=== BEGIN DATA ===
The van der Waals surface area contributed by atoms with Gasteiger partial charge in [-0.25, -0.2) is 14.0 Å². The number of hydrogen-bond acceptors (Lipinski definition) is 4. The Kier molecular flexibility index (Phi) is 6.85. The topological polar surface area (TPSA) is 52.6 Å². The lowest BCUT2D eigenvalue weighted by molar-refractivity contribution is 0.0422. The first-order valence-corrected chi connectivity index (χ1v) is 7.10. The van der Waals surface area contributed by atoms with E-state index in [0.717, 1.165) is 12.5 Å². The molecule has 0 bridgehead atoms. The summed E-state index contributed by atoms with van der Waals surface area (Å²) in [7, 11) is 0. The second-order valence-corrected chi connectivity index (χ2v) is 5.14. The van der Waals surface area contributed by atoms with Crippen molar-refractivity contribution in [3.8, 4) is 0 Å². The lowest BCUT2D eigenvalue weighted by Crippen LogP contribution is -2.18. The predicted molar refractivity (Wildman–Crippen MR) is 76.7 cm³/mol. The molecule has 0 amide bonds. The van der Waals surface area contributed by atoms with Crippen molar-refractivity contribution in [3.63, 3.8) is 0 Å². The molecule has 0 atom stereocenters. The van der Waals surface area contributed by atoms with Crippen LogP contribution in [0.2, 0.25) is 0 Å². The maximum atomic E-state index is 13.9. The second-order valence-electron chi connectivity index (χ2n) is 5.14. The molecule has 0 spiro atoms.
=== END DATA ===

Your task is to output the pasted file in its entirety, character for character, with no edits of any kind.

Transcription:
The van der Waals surface area contributed by atoms with Gasteiger partial charge in [-0.25, -0.2) is 14.0 Å². The number of hydrogen-bond acceptors (Lipinski definition) is 4. The Kier molecular flexibility index (Phi) is 6.85. The topological polar surface area (TPSA) is 52.6 Å². The lowest BCUT2D eigenvalue weighted by molar-refractivity contribution is 0.0422. The first-order valence-corrected chi connectivity index (χ1v) is 7.10. The van der Waals surface area contributed by atoms with E-state index in [0.717, 1.165) is 12.5 Å². The molecule has 0 bridgehead atoms. The summed E-state index contributed by atoms with van der Waals surface area (Å²) in [7, 11) is 0. The second-order valence-corrected chi connectivity index (χ2v) is 5.14. The van der Waals surface area contributed by atoms with Crippen molar-refractivity contribution in [3.8, 4) is 0 Å². The lowest BCUT2D eigenvalue weighted by Crippen LogP contribution is -2.18. The predicted molar refractivity (Wildman–Crippen MR) is 76.7 cm³/mol. The molecule has 0 amide bonds. The van der Waals surface area contributed by atoms with Crippen molar-refractivity contribution in [3.63, 3.8) is 0 Å². The molecule has 0 atom stereocenters. The van der Waals surface area contributed by atoms with Crippen LogP contribution in [0.2, 0.25) is 0 Å². The maximum atomic E-state index is 13.9. The second-order valence-electron chi connectivity index (χ2n) is 5.14. The molecule has 0 spiro atoms.